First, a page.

4. 4.
    Wang SY, Tung YC, Tsai WY, Chien YH, Lee JS, Hwu WL. Slipped capital femoral epiphysis as a complication of growth hormone therapy. J Formos Med Assoc. 2007;106:S46–50.CrossRefPubMedGoogle Scholar
  5. 5.
    Canete R, Valle M, Martos R, Sanchez-Carrion A, Canete MD, van Donkelaar EL. Short-term effects of GH treatment on coagulation, fibrinolysis, inflammation biomarkers, and insulin resistance status in prepubertal children with GH deficiency. Eur J Endocrinol. 2012;167:255–60.PubMedGoogle Scholar
  6. 6.
    Darendeliler F, Karagiannis G, Wilton P. Headache, idiopathic intracranial hypertension and slipped capital femoral epiphysis during growth hormone treatment: a safety update from the KIGS database. Horm Res. 2007;68 Suppl 5:41–7.CrossRefPubMedGoogle Scholar
  7. 7.
    Cutfield WS, Wilton P, Bennmarker H, Albertsson-Wikland K, Chatelain P, Ranke MB, et al. Incidence of diabetes mellitus and impaired glucose tolerance in children and adolescents receiving growth-hormone treatment. Lancet. 2000;355:610–3.CrossRefPubMedGoogle Scholar
  8. 8.
    Yuen KC, Chong LE, Riddle MC. Influence of glucocorticoids and growth hormone on insulin sensitivity in humans. Diabet Med. 2013;30:651–63.CrossRefPubMedGoogle Scholar
  9. 9.
    Swerdlow AJ, Higgins CD, Adlard P, Preece MA. Risk of cancer in patients treated with human pituitary growth hormone in the UK, 1959-85: a cohort study. Lancet. 2002;360:273–7.CrossRefPubMedGoogle Scholar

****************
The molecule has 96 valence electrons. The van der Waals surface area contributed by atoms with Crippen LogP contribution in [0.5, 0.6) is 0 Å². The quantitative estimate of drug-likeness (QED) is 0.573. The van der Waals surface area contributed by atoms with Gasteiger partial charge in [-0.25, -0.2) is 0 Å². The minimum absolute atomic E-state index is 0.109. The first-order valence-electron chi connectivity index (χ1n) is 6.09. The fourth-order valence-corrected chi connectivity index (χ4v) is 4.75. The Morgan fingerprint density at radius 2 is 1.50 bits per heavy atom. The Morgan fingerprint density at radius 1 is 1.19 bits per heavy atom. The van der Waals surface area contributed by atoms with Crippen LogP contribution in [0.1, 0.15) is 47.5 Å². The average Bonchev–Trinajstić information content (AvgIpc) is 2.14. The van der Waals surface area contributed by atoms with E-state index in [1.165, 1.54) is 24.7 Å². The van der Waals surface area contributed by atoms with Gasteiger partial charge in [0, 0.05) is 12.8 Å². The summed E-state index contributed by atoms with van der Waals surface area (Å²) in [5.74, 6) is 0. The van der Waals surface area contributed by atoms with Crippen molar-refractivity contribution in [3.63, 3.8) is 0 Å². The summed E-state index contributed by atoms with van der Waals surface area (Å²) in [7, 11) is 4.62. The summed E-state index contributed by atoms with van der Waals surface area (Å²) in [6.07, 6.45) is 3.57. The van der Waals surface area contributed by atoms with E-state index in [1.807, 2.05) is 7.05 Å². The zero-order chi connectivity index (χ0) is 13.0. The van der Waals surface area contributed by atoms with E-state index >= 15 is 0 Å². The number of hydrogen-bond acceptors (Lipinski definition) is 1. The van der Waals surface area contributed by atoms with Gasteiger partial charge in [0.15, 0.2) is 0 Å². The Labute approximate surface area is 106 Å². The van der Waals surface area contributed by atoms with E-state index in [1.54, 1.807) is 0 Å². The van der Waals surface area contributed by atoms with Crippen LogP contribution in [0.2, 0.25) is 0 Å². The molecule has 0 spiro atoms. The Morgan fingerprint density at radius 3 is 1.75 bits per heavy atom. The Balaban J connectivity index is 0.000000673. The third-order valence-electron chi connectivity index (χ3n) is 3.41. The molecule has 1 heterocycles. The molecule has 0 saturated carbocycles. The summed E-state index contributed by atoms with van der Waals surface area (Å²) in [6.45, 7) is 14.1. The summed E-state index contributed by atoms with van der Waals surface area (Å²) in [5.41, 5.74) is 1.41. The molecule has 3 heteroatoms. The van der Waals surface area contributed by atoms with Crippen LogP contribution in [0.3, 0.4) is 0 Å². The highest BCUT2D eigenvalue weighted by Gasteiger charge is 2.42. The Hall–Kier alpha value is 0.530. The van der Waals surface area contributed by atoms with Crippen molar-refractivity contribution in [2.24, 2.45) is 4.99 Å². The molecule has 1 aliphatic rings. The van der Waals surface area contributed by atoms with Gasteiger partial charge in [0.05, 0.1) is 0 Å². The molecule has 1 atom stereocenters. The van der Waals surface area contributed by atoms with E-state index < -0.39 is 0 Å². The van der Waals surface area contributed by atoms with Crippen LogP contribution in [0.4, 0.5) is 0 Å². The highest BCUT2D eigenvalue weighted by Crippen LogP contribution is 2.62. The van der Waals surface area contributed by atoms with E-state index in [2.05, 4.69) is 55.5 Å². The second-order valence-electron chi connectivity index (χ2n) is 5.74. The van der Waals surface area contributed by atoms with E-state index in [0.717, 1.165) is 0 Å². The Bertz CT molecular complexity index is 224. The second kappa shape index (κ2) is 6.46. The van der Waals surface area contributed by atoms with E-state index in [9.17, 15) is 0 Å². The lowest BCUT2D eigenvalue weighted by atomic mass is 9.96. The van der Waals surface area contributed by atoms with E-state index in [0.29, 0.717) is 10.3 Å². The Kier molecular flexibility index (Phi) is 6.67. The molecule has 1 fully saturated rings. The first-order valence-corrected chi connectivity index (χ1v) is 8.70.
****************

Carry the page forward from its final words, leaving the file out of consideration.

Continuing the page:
10. 10.
    Chau M, Forcinito P, Andrade AC, Hegde A, Ahn S, Lui JC, et al. Organization of the Indian hedgehog–parathyroid hormone-related protein system in the postnatal growth plate. J Mol Endocrinol. 2011;47:99–107.CrossRefPubMedGoogle Scholar
  11. 11.
    Kronenberg HM. PTHrP and skeletal development. Ann N Y Acad Sci. 2006;1068:1–13.CrossRefPubMedGoogle Scholar
  12. 12.
    Maeda Y, Nakamura E, Nguyen MT, Suva LJ, Swain FL, Razzaque MS, et al. Indian Hedgehog produced by postnatal chondrocytes is essential for maintaining a growth plate and trabecular bone. Proc Natl Acad Sci U S A. 2007;104:6382–7.CrossRefPubMedPubMedCentralGoogle Scholar
  13. 13.
    Long F, Joeng KS, Xuan S, Efstratiadis A, McMahon AP. Independent regulation of skeletal growth by Ihh and IGF signaling. Dev Biol. 2006;298:327–33.CrossRefPubMedGoogle Scholar
  14. 14.
    Amizuka N, Warshawsky H, Henderson JE, Goltzman D, Karaplis AC. Parathyroid hormone-related peptide-depleted mice show abnormal epiphyseal cartilage development and altered endochondral bone formation. J Cell Biol. 1994;126:1611–23.CrossRefPubMedGoogle Scholar
  15. 15.
    Nilsson O, Parker EA, Hegde A, Chau M, Barnes KM, Baron J. Gradients in bone morphogenetic protein-related gene expression across the growth plate. J Endocrinol. 2007;193:75–84.CrossRefPubMedGoogle Scholar
  16. 16.
    De LF, Barnes KM, Uyeda JA, De-Levi S, Abad V, Palese T, et al. Regulation of growth plate chondrogenesis by bone morphogenetic protein-2. Endocrinology. 2001;142:430–6.Google Scholar
  17. 17.
    Yoon BS, Pogue R, Ovchinnikov DA, Yoshii I, Mishina Y, Behringer RR, et al. BMPs regulate multiple aspects of growth-plate chondrogenesis through opposing actions on FGF pathways. Development. 2006;133:4667–78.CrossRefPubMedGoogle Scholar
  18. 18.
    Yoon BS, Ovchinnikov DA, Yoshii I, Mishina Y, Behringer RR, Lyons KM. Bmpr1a and Bmpr1b have overlapping functions and are essential for chondrogenesis in vivo. Proc Natl Acad Sci U S A. 2005;102:5062–7.CrossRefPubMedPubMedCentralGoogle Scholar